The Great Shirt Project strikes again…

For several years now, I’ve been working on a one-woman challenge: to find as many uses for old shirts as I can! Every quilter knows there’s a whole lot of good, still-useful fabric in a decent gent’s shirt, often in lovely colours and nicely understated patterns, and so many of them just get chucked away when something frays, or a button falls off, or the owner gets larger or just goes off that colour. I’ve been paying 50p for superb quality cotton or linen shirts down at the recycler’s warehouse-shop, chopping them up and using the fabric in little quilts, and weaving the side-seams into bags and rugs, and making hanging “pockets”, needle books, mending kits and laptop covers, to name just a few of the ideas that have occurred to me. A few of the resulting items have even been sold.

Yesterday I experimented with some cuffs; I’ve been steadily selling lavender hearts made from the embroidered bits of old stained table linen, but they are delightfully feminine when all’s said & done. I wanted to make something that a guy would be happy to hang in his wardrobe to make his clothes smell fresh & deter moths, too. So now I’ve invented the Lavender Cuff! Time will tell whether anyone will ever actually buy one, but it’s got to be worth a try…

Lavender-stuffed cuffs!

But the thing that I really, really wanted to make was a hat. It struck me some time ago that the stiffened bits of a formal shirt, i.e. the collars and cuffs, would be ideal for making a hat, if I could just get them joined together somehow. But before I had my big Pfaff machine serviced, all my attempts came to nothing; I broke a number of needles and wrecked several collars trying. It could always have been done by hand, but that might have taken rather a long time, so it didn’t happen.

Anyway, I tried again yesterday, and to my delight & surprise, I succeeded. The machine ran perfectly, I squared the collars & cuffs off to make even joins, and found an elegantly simple pattern to try (pattern & instructions here) and – it worked! I am now the proud possessor of a shirt-collar-and-cuff hat… This one’s a bit big; I made the bigger size because lots of hats feel too tight for me, so there’s another, slightly smaller, version in the making, but I’m actually really rather proud of it and will certainly wear it!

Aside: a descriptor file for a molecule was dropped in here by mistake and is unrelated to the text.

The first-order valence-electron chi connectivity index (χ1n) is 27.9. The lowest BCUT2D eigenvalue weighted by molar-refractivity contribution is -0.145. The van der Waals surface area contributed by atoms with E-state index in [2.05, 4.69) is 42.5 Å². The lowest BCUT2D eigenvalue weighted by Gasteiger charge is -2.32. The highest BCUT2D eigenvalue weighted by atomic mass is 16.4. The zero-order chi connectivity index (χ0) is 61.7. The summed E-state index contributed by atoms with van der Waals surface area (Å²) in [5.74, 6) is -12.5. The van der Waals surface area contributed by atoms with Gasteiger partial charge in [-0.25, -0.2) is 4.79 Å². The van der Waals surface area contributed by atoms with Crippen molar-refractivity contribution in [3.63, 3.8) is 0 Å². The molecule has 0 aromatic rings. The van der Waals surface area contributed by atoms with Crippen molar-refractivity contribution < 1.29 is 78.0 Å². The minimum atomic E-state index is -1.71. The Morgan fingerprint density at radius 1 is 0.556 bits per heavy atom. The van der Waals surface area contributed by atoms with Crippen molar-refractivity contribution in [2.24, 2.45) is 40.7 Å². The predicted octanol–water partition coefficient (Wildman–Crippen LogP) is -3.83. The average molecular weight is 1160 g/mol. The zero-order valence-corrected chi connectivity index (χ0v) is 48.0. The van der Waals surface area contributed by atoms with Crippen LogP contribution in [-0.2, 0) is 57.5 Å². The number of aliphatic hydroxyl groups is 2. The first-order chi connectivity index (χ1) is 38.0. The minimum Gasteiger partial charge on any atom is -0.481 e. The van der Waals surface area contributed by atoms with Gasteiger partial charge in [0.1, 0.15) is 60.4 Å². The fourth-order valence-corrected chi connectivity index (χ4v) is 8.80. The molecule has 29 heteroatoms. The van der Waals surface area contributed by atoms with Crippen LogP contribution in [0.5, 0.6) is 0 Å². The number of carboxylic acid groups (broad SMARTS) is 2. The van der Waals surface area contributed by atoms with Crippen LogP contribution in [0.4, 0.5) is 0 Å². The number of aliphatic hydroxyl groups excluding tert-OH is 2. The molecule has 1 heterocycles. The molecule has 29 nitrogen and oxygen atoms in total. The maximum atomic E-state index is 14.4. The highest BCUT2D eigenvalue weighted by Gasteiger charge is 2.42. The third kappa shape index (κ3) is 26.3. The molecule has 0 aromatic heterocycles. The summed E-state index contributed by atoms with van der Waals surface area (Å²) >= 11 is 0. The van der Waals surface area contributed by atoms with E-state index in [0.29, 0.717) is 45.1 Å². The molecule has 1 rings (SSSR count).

Collar-and-cuff hat!




A few years back, there was a little shop in our town, in the same row that I tried running a shop in more recently. It was an absolute treasure trove of gorgeous vintage & antique household textiles & haberdashery, and the elderly lady who ran it was friendly, helpful, kindhearted (she often let me have part-skeins of embroidery thread from workboxes for, say, 10 or 20p) and inspirational. It featured in several national magazines as one of those quirky & glorious one-off emporiums that we British can excel at, given half a chance & reasonable business rents & rates. But sadly the rent & rates edged upwards as the proprietor’s health edged downwards, and eventually she had to give up. I always wondered what had happened to her stock… Quoting from elsewhere online: